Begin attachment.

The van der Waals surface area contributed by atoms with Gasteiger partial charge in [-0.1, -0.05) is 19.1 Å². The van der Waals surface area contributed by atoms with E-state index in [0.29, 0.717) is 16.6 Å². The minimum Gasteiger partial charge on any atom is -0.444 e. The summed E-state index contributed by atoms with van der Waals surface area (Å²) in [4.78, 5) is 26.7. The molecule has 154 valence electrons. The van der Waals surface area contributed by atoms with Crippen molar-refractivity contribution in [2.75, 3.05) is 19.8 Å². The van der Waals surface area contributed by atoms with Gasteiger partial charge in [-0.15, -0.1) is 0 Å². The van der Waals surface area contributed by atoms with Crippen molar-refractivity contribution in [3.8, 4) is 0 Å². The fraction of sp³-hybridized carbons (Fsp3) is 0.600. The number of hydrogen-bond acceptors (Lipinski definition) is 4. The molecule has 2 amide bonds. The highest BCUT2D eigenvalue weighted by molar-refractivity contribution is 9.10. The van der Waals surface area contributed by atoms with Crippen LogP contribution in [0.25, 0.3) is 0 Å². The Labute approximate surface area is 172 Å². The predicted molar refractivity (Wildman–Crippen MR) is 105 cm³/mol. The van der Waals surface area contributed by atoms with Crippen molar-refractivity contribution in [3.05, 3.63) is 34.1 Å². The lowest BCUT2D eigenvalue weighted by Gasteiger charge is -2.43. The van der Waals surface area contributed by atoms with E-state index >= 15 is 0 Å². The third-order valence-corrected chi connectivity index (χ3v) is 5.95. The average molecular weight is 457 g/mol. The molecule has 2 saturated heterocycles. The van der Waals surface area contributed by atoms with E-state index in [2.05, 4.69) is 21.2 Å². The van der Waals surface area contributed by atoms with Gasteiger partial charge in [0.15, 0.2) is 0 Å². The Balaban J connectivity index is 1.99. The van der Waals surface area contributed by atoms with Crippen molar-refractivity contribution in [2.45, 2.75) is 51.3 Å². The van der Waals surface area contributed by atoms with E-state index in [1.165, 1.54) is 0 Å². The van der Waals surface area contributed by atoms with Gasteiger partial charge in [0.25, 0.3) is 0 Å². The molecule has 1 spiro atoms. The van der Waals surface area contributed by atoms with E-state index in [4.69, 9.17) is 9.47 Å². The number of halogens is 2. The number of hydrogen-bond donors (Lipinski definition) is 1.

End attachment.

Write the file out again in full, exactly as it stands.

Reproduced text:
The van der Waals surface area contributed by atoms with Gasteiger partial charge in [-0.1, -0.05) is 19.1 Å². The van der Waals surface area contributed by atoms with E-state index in [0.29, 0.717) is 16.6 Å². The minimum Gasteiger partial charge on any atom is -0.444 e. The summed E-state index contributed by atoms with van der Waals surface area (Å²) in [4.78, 5) is 26.7. The molecule has 154 valence electrons. The van der Waals surface area contributed by atoms with Crippen molar-refractivity contribution in [2.75, 3.05) is 19.8 Å². The van der Waals surface area contributed by atoms with Gasteiger partial charge in [-0.15, -0.1) is 0 Å². The van der Waals surface area contributed by atoms with Crippen molar-refractivity contribution in [3.8, 4) is 0 Å². The fraction of sp³-hybridized carbons (Fsp3) is 0.600. The number of hydrogen-bond acceptors (Lipinski definition) is 4. The molecule has 2 amide bonds. The highest BCUT2D eigenvalue weighted by molar-refractivity contribution is 9.10. The van der Waals surface area contributed by atoms with Crippen LogP contribution in [0.25, 0.3) is 0 Å². The Labute approximate surface area is 172 Å². The predicted molar refractivity (Wildman–Crippen MR) is 105 cm³/mol. The van der Waals surface area contributed by atoms with Crippen molar-refractivity contribution in [3.05, 3.63) is 34.1 Å². The lowest BCUT2D eigenvalue weighted by Gasteiger charge is -2.43. The van der Waals surface area contributed by atoms with E-state index >= 15 is 0 Å². The third-order valence-corrected chi connectivity index (χ3v) is 5.95. The average molecular weight is 457 g/mol. The molecule has 2 saturated heterocycles. The van der Waals surface area contributed by atoms with E-state index in [2.05, 4.69) is 21.2 Å². The van der Waals surface area contributed by atoms with Gasteiger partial charge in [0.15, 0.2) is 0 Å². The Balaban J connectivity index is 1.99. The van der Waals surface area contributed by atoms with Crippen molar-refractivity contribution in [2.45, 2.75) is 51.3 Å². The van der Waals surface area contributed by atoms with E-state index in [1.165, 1.54) is 0 Å². The van der Waals surface area contributed by atoms with Gasteiger partial charge in [0.25, 0.3) is 0 Å². The molecule has 1 spiro atoms. The van der Waals surface area contributed by atoms with E-state index in [4.69, 9.17) is 9.47 Å². The number of halogens is 2. The number of hydrogen-bond donors (Lipinski definition) is 1.